CH 221 Reading Notes: Chapter 1
CH 221 Reading Notes: Chapter 1 CHEM 221
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This 10 page Class Notes was uploaded by Adeline Fecker on Tuesday September 27, 2016. The Class Notes belongs to CHEM 221 at University of Oregon taught by Deborah Exton in Fall 2016. Since its upload, it has received 55 views. For similar materials see Chemistry 221 in Chemistry at University of Oregon.
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Date Created: 09/27/16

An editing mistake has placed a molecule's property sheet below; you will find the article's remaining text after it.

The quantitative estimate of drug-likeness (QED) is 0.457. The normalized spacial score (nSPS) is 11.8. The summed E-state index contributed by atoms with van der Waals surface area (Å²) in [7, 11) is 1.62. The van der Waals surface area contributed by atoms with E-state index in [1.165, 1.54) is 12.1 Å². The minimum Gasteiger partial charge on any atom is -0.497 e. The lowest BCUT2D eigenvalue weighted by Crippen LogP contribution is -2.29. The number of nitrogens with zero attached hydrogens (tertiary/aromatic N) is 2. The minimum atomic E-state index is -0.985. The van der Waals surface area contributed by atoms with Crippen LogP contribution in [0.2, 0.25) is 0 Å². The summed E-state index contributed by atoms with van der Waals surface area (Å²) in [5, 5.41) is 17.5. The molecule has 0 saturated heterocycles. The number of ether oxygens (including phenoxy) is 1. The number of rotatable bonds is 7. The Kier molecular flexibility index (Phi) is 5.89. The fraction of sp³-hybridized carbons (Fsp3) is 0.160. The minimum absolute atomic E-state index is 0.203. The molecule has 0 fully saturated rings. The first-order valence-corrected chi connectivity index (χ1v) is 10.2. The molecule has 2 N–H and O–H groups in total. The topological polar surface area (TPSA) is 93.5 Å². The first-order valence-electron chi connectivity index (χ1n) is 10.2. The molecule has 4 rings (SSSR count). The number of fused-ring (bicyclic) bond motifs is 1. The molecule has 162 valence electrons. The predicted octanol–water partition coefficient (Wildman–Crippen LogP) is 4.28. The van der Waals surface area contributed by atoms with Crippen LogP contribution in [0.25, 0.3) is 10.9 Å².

September 28th, 2016 CH 221 Reading Notes: Chapter 1 Keys to the study of Chemistry 1.1 Some fundamental definitions -Chemistry: the study of matter and its properties, the changes that matter undergoes, and the energy associated with those changes -Composition: the types and amounts of simpler substances that make up matter -States of Matter: 3 physical forms Solid (fixed, rigid shape, does not conform) Liquid (varying shape, conforms to container, has upper surface) Gas (varying shape, fills entire container, no surface) 1 Rectangular Randomly arranged Randomly arranged 3D shape Move fluidly Move freely Close together Close together Spread out Clear Disorganized Disorganized organization -Properties of Matter: the characteristics that give each substance its unique identity Physical properties- characteristics a substance shows by itself without changing into or interacting with another substance Ex. Ice (solid)-------Water (liquid) Chemical properties- characteristics a substance shows as it changes into or interacts with another substance(s) Ex. Water + electric current = hydrogen + oxygen 1 http://www.sparknotes.com/testprep/books/sat2/chemistry/chapter5.rhtml 1 -Physical change: No change in composition A physical change occurs with a substance alters its physical properties not its composition -Chemical change/Chemical reaction: A change in composition A substance is converted into a different substance *can be affected by temperature and pressure *a physical change caused by heating can generally be reversed by cooling Sample Problem 1.1 Visualizing change on the atomic scale Distinguish between physical and chemical changes by looking at a picture of atoms Sample problem 1.2 Distinguish between physical and chemical change Examples of naturally occurring chemical and physical changes The Central Theme in Chemistry We study observable changes in matter to understand their unobservable causes -Macroscopic-scale: properties and behavior we can see -Atomic-scale: properties and behavior we can’t see -Energy: The ability to do work Potential energy- The energy due to the position of the object relative to other objects Kinetic energy- The energy due to the motion of an object Potential energy + kinetic energy = total energy the object possesses Central concepts 1. When energy is converted from one form to the other, it is consumed not destroyed 2. Situations of lower energy are favored over situations of high energy Example 1: Gravitational system 1. As you lift the weight the potential energy increases because it is working against gravity. 2. When you drop the weight the potential energy is converted to kinetic energy. 2 3. Once the ball hits the ground it is at a lower potential energy (more stable) 2 Example 2: Springs 1. Stretching the spring increases potential energy because you are exerting energy onto the spring 2. When you release the spring the potential energy is converted to kinetic energy 3. The spring is more stable relaxed than stretched 3 Example 3: Oppositely charged 4 particles (Electrostatic force) 1. Opposite charges attract each other therefore potential energy increases when you force opposite particles away from each other 2. Potential energy converts into kinetic energy when opposite particles are pulled together. 3. Energy is more stable when opposite particles are closer SUMMARY: ❖ Chemists study the composition and properties of matter and how they change ❖ There are 3 states: solids, liquids, gases ❖ Each substance has unique physical and chemical properties and can undergo physical and chemical changes ❖ Changes in matter are accompanied by changes in energy ❖ Potential energy is due to position, kinetic energy is due to motion Chemical Arts and the Origins of Modern Chemistry 1.2 Prechemical Traditions 2https://www.youtube.com/watch?v=C1w_hL6mag 3 Potentialenergysprings.jpg 4 519fb817ce395fff0a000000.png 3 1. The alchemical tradition - 1st century AD - Dominated thinking for over 1500 years - Greek idea “matter strives for perfection” - Obsessed with converting metal - Invented distillation, percolation, and extraction and devised apparatus still used today - Encouraged observation and experimentation 2. The medical tradition - 13th centruy AD - Roots, herbs, and other plant matter used as medicine - Body is a chemical system and imbalance can be restored by treatment with drugs - Alliance between chemistry and medicine forms 3. The technological tradition - Contributed to people’s experience with the materials - Renaissance books described chemical processes - Introduced quantitative measurements The Phlogiston Fiasco and the Impact of Lavoisier -Combustion: the process of burning with the phlogiston theory -Phlogiston theory: an undetectable substance released called Phlogiston is released when material burns Critics: Why is air needed for combustion? Why does charcol stop burning in a closed vessel? Supporters: Air attracts phlogiston out of charcoal and burning stops when air is saturated with phlogiston Critics: How can the loss of phlogiston cause a gain in mass? Supporters: Phlogiston has negative mass Issue was resolved by Antoine Lavoisier (1743-1794) who did several experiments: 1. Heating mercury calx: total mass equaled starting mass of the calx 2. Heating mercury with gas reformed calx: total mass remained constant 3. A burning candle placed in the remaining air was extinguished - Named the gas oxygen and the metal calx were named metal oxides - Oxygen is a component of air and combines with a substance when it burns - In closed containers, the combustible substance stops burning when it has binded with all the oxygen - Metal calx weighs more than metal because it’s mass includes the mass of the oxygen - Successful because it was quantitative, and reproducible measurements SUMMARY: ❖ Alchemy, medicine, and technology focused on mystical explanations or practical experience but they contributed to the apparatus and methods that are still important 4 ❖ Lavoisier overthrew phlogiston theory by showing that oxygen is a component of the air and required for combustion 1.3 The Scientific Approach: Developing a Model - Observations: Facts our ideas must explain - Quantitative observations (data) can reveal trends - Summarized in mathematical terms as a natural law - Hypothesis: a proposal to explain an observation - Must be testable by experiment - If the results do not support it the hypothesis must be discarded - Experiment: A set of procedural steps that tests a hypothesis - Model/Theories: distinguishes scientific thinking from speculation, formed from experiments 1.4 Measurement and Chemical Problem Solving General Features of SI Units -Fundamental units/base units: identified with a physical quantity -Derived units: a combination of the seven base units (ex. m/s) 5 5 http://www.flinnsci.com/store/Scripts/prodView.asp?idproduct=16644 5 -Mass: the quantity of matter an object contains (kg) Mass is constant because an object’s quantity of matter cannot change Weight is variable because it depends on the local gravitational field Units and Conversion Factors in Calculations All measured quantities consist of a number and a unit Make sure to include units in calculations -Conversion factor: ratios used to express a quantity in different units, equal to 1 Multiply by the inverse to cancel out the unwanted unit (desired unit/undesired unit) 10cm/1m is equal to 1 therefore the quantity remains the same Systematic Approach to Solving Chemistry Problems 1. Problem: State all the information you need to solve the problem 2. Plan: think about the problem before acting a. Clarify known and unknown b. Think of necessary steps c. Plan procedure 3. Solution: Show calculations in the same order as the plan 4. Check: Verify your answer makes sense, correct units 5. Comment: Provide an application, alternative approach, or overview 6. Follow up Problems: Present similar problems with similar concepts 7. Some similar problems: Other practice problems Sample Problem 1.3 Converting units of length, volume, mass, raised to a power Conversion factors Conversion to SI -Density: mass/volume Isolate these factors by treating density as a conversion factor Density is a characteristic physical property so always has a specific value Sample Problem 1.7 Calculating Density from Mass and Volume Converting mass Converting lengths 6 Calculating density Temperature Scales -Temperature: a measure of how hot or cold an object is relative to another -Heat: Energy that flows from the object with the higher temperature to the object with the lower temperature. -Thermometer: A tube containing a fluid that expands when heated In hot substance: Heat flows from substance into the fluid In cold substance: Heat flows from the fluid from substance 3 Temperature Scales: Celsius, Kelvin (SI unit), Fahrenheit -Freezing point of water: 0 ० C, 273.15 ०K -Boiling point of water: 100 ० C, 373.15 ०K F to C= 9/5 C to K = +273.15 -Absolute Zero: 0 ०K, -273.13 ० C (therefore all Kelvin is positive) Sample Problem 1.8 Converting Units of Temperature Fahrenheit to Celsius Celsius to Kelvin Extensive and Intensive Properties -Intensive properties: independent of the amount of substance -Extensive properties: dependent on the amount of substance SUMMARY: ❖ SI unit system consists of seven base units ❖ The mass of an object (the quantity of matter in it) is constant ❖ A measured quantity consists of a number and a unit ❖ Follow the problem solving approach ❖ Density is a constant ❖ Temperature is not the same as heat ❖ Extensive properties are mass volume and energy ❖ Intensive properties are density and temperature 1.5 Uncertainty in Measurement: Significant Figures -Uncertainty: We can never measure an exact quantity, every measurement has uncertainty 7 The measuring device we choose depends on how much uncertainty is acceptable Example: Mass on a scale is measured in 0.1kg increments therefore the uncertainty is ±0.1kg 1. The smaller the uncertainty the more exact the measurement 2. Always estimate the rightmost digit of the measurement 3. Uncertainty can be expressed using ± -Significant Figures: Digits recorded both uncertain and certain 1. The greater number of Sig figs the greater certainty of a measurement Determining which Digits are Significant 1. Make sure the measurement has a decimal point 2. Move left to right until you reach the first nonzero digit 3. Count that digit and every digit to its right as significant. Example: 1.1300--------- 5 significant figures 6500.----------4 significant figures 6500---------- 2 significant figures 5.30 x 10₃-----3 significant figures Sample Problem: Determining the number of significant figures Significant Figures: Calculations and Rounding off -Rounding off: When there are too many significant figures 1. The least certain measurement sets the limit on certainty for the entire calculations and answer 2. If the digit removed is greater than 5, preceding number increases by 1 3. If the digit removed is less than 5, the preceding number remains the same 4. If the digit removed is 5 a. If preceding is odd, it increases by 1 b. If preceding is even, it remains the same 5. Round off the final answer only RULES: Arithmetic Operations Multiplication and Division: - Number of sigfigs in answer are same as measurement with the fewest sigfigs - Use rounding to reduce number of significant figures Example: 9.2cm x 6.8cm x 0.3744cm = 23.4225cm₃= 23cm₃ (2 sigfigs) Addition and Subtraction: - Number of decimal places in answer matches measurement with fewest decimals Example: 83.5mL + 23.28mL = 106.78 = 106.8 (1 decimal place) 8 Significant Figures in the Lab - Measuring device determines number of significant figures obtainable - More significant figures is means certainty - Choose more exact measuring tools to avoid heavily rounding off the final answer -Exact Numbers: No uncertainty associated with them Example: There are exactly 60 minutes in 1 hour *Exact numbers do not limit the number of sigfigs* Precision, Accuracy, and Instrument Calibration -Precision: reproducibility, how close measurements in a series are to each other (low random error) -Accuracy: how close are measurements to the actual value (low systematic error and random error) -Error: 1. Systematic Error: Part of the experimental system, often caused by faulty device or mistakes in the reading (values are all higher or all lower) 2. Random Error: Always occurs but depends on instrument precision and observer skill (values are all higher and all lower) -Calibration: Comparing device with known standard Example: setting scale to zero before taking mass SUMMARY: ❖ All measurements have some uncertainty which expressed by sigfigs ❖ Answer contains as many significant figures as least certain measurement ❖ Excess digits are rounded off in the final answer ❖ Lab device depends on certainty needed ❖ Precision is how close values are to each other, accuracy is how close values are to actual ❖ Systematic errors and random errors affect precision and accuracy ❖ Systematic errors can be compensated for by calibration Review Define features of the 3 states of matter 1.1 Distinguish between chemical and physical properties and changes 1.1, 1.2 Understand conversion of potential to kinetic energy 1.1 List the steps in the Scientific Model (observation, hypothesis, etc…) 1.3 Distinguish between extensive and intensive properties (mass, 1.4 density, etc...) Calculate number of significant figures in calculations 1.5 9 Distinguish between accuracy and precision 1.5 Use conversion factors 1.3 Find density from mass and volume, convert temperature (F to C to 1.4 K) 10